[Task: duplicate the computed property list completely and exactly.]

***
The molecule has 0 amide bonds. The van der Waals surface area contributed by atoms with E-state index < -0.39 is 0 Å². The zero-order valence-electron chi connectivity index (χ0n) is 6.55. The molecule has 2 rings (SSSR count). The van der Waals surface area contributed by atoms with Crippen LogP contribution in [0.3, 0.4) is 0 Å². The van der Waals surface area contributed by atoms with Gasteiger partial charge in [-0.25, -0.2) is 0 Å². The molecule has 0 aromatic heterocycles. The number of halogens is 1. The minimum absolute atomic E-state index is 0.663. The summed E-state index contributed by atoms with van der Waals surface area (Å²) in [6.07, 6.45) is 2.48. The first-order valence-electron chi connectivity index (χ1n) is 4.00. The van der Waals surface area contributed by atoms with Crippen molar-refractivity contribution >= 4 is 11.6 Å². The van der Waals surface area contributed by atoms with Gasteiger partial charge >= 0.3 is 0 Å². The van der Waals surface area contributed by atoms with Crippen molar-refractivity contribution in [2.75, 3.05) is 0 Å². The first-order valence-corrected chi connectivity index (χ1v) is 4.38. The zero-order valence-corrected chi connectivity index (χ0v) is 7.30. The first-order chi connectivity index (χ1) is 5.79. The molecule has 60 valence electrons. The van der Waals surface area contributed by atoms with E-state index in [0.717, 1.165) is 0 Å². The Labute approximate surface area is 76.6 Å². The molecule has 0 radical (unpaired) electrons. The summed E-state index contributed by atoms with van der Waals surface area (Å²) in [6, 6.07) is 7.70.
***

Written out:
The molecule has 0 amide bonds. The van der Waals surface area contributed by atoms with E-state index < -0.39 is 0 Å². The zero-order valence-electron chi connectivity index (χ0n) is 6.55. The molecule has 2 rings (SSSR count). The van der Waals surface area contributed by atoms with Crippen LogP contribution in [0.3, 0.4) is 0 Å². The van der Waals surface area contributed by atoms with Gasteiger partial charge in [-0.25, -0.2) is 0 Å². The molecule has 0 aromatic heterocycles. The number of halogens is 1. The minimum absolute atomic E-state index is 0.663. The summed E-state index contributed by atoms with van der Waals surface area (Å²) in [6.07, 6.45) is 2.48. The first-order valence-electron chi connectivity index (χ1n) is 4.00. The van der Waals surface area contributed by atoms with Crippen molar-refractivity contribution >= 4 is 11.6 Å². The van der Waals surface area contributed by atoms with Gasteiger partial charge >= 0.3 is 0 Å². The van der Waals surface area contributed by atoms with Crippen molar-refractivity contribution in [2.75, 3.05) is 0 Å². The first-order valence-corrected chi connectivity index (χ1v) is 4.38. The zero-order valence-corrected chi connectivity index (χ0v) is 7.30. The first-order chi connectivity index (χ1) is 5.79. The molecule has 60 valence electrons. The van der Waals surface area contributed by atoms with E-state index in [0.717, 1.165) is 0 Å². The Labute approximate surface area is 76.6 Å². The molecule has 0 radical (unpaired) electrons. The summed E-state index contributed by atoms with van der Waals surface area (Å²) in [6, 6.07) is 7.70.